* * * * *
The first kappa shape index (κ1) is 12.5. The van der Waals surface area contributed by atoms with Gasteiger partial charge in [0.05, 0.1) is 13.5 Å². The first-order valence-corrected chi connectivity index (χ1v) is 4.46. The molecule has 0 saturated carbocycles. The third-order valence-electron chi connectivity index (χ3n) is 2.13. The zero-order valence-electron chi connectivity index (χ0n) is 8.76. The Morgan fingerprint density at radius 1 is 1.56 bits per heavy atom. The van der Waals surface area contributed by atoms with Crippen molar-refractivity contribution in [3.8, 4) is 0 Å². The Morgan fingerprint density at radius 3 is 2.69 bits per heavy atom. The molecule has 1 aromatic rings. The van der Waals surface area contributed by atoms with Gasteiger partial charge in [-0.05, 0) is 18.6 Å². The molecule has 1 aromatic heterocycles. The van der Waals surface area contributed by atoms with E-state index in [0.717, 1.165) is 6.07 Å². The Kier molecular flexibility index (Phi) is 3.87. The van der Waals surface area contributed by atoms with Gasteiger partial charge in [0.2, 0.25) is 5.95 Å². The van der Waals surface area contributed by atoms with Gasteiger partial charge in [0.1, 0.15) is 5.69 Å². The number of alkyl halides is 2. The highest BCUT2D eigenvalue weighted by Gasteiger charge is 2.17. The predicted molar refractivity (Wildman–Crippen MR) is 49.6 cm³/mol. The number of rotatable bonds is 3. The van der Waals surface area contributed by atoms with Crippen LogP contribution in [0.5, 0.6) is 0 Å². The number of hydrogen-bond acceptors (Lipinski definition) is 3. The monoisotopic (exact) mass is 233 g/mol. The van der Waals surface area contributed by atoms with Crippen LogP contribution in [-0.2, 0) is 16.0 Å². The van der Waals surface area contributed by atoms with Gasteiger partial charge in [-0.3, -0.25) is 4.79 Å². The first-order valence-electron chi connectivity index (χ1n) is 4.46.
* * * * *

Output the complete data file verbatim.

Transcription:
The first kappa shape index (κ1) is 12.5. The van der Waals surface area contributed by atoms with Gasteiger partial charge in [0.05, 0.1) is 13.5 Å². The first-order valence-corrected chi connectivity index (χ1v) is 4.46. The molecule has 0 saturated carbocycles. The third-order valence-electron chi connectivity index (χ3n) is 2.13. The zero-order valence-electron chi connectivity index (χ0n) is 8.76. The Morgan fingerprint density at radius 1 is 1.56 bits per heavy atom. The van der Waals surface area contributed by atoms with Crippen molar-refractivity contribution in [3.8, 4) is 0 Å². The Morgan fingerprint density at radius 3 is 2.69 bits per heavy atom. The molecule has 1 aromatic rings. The van der Waals surface area contributed by atoms with Gasteiger partial charge in [-0.05, 0) is 18.6 Å². The molecule has 1 aromatic heterocycles. The van der Waals surface area contributed by atoms with E-state index in [0.717, 1.165) is 6.07 Å². The Kier molecular flexibility index (Phi) is 3.87. The van der Waals surface area contributed by atoms with Gasteiger partial charge in [0.2, 0.25) is 5.95 Å². The van der Waals surface area contributed by atoms with Gasteiger partial charge in [0.1, 0.15) is 5.69 Å². The number of alkyl halides is 2. The highest BCUT2D eigenvalue weighted by Gasteiger charge is 2.17. The predicted molar refractivity (Wildman–Crippen MR) is 49.6 cm³/mol. The number of rotatable bonds is 3. The van der Waals surface area contributed by atoms with Crippen LogP contribution in [0.5, 0.6) is 0 Å². The number of hydrogen-bond acceptors (Lipinski definition) is 3. The monoisotopic (exact) mass is 233 g/mol. The van der Waals surface area contributed by atoms with Crippen LogP contribution in [-0.2, 0) is 16.0 Å². The van der Waals surface area contributed by atoms with Gasteiger partial charge in [-0.3, -0.25) is 4.79 Å². The first-order valence-electron chi connectivity index (χ1n) is 4.46.